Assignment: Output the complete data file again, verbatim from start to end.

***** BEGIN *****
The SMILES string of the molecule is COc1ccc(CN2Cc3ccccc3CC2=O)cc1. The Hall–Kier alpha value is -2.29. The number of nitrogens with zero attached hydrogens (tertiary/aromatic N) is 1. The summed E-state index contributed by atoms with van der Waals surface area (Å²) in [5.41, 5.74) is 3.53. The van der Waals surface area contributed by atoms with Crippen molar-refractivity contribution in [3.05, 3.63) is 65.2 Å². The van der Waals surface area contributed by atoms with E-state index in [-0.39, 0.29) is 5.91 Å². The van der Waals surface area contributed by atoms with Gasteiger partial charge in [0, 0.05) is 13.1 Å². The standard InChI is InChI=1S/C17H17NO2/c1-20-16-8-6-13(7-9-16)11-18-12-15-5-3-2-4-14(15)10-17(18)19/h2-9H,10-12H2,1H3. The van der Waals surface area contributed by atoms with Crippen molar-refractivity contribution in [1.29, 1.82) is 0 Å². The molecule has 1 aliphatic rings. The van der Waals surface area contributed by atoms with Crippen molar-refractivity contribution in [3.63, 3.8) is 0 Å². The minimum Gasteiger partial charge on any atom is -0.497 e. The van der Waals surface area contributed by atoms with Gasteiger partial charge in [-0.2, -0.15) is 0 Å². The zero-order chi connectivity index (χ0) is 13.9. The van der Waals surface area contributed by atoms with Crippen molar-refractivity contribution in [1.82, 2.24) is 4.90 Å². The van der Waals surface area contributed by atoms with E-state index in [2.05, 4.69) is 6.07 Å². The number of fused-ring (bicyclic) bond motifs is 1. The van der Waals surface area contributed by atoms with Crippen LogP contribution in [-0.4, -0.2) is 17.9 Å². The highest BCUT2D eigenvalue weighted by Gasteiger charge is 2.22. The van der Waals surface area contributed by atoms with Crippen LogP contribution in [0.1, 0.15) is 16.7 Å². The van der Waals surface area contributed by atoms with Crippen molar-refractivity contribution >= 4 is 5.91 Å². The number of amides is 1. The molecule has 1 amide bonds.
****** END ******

The SMILES string of the molecule is COc1ccc(CN2Cc3ccccc3CC2=O)cc1. The Hall–Kier alpha value is -2.29. The number of nitrogens with zero attached hydrogens (tertiary/aromatic N) is 1. The summed E-state index contributed by atoms with van der Waals surface area (Å²) in [5.41, 5.74) is 3.53. The van der Waals surface area contributed by atoms with Crippen molar-refractivity contribution in [3.05, 3.63) is 65.2 Å². The van der Waals surface area contributed by atoms with E-state index in [-0.39, 0.29) is 5.91 Å². The van der Waals surface area contributed by atoms with Gasteiger partial charge in [0, 0.05) is 13.1 Å². The standard InChI is InChI=1S/C17H17NO2/c1-20-16-8-6-13(7-9-16)11-18-12-15-5-3-2-4-14(15)10-17(18)19/h2-9H,10-12H2,1H3. The van der Waals surface area contributed by atoms with Crippen molar-refractivity contribution in [1.29, 1.82) is 0 Å². The molecule has 1 aliphatic rings. The van der Waals surface area contributed by atoms with Crippen molar-refractivity contribution in [3.63, 3.8) is 0 Å². The minimum Gasteiger partial charge on any atom is -0.497 e. The van der Waals surface area contributed by atoms with Gasteiger partial charge in [-0.2, -0.15) is 0 Å². The zero-order chi connectivity index (χ0) is 13.9. The van der Waals surface area contributed by atoms with Crippen molar-refractivity contribution in [1.82, 2.24) is 4.90 Å². The van der Waals surface area contributed by atoms with E-state index in [2.05, 4.69) is 6.07 Å². The number of fused-ring (bicyclic) bond motifs is 1. The van der Waals surface area contributed by atoms with Crippen LogP contribution in [-0.4, -0.2) is 17.9 Å². The highest BCUT2D eigenvalue weighted by Gasteiger charge is 2.22. The van der Waals surface area contributed by atoms with Crippen LogP contribution in [0.1, 0.15) is 16.7 Å². The van der Waals surface area contributed by atoms with Crippen molar-refractivity contribution >= 4 is 5.91 Å². The number of amides is 1. The molecule has 1 amide bonds.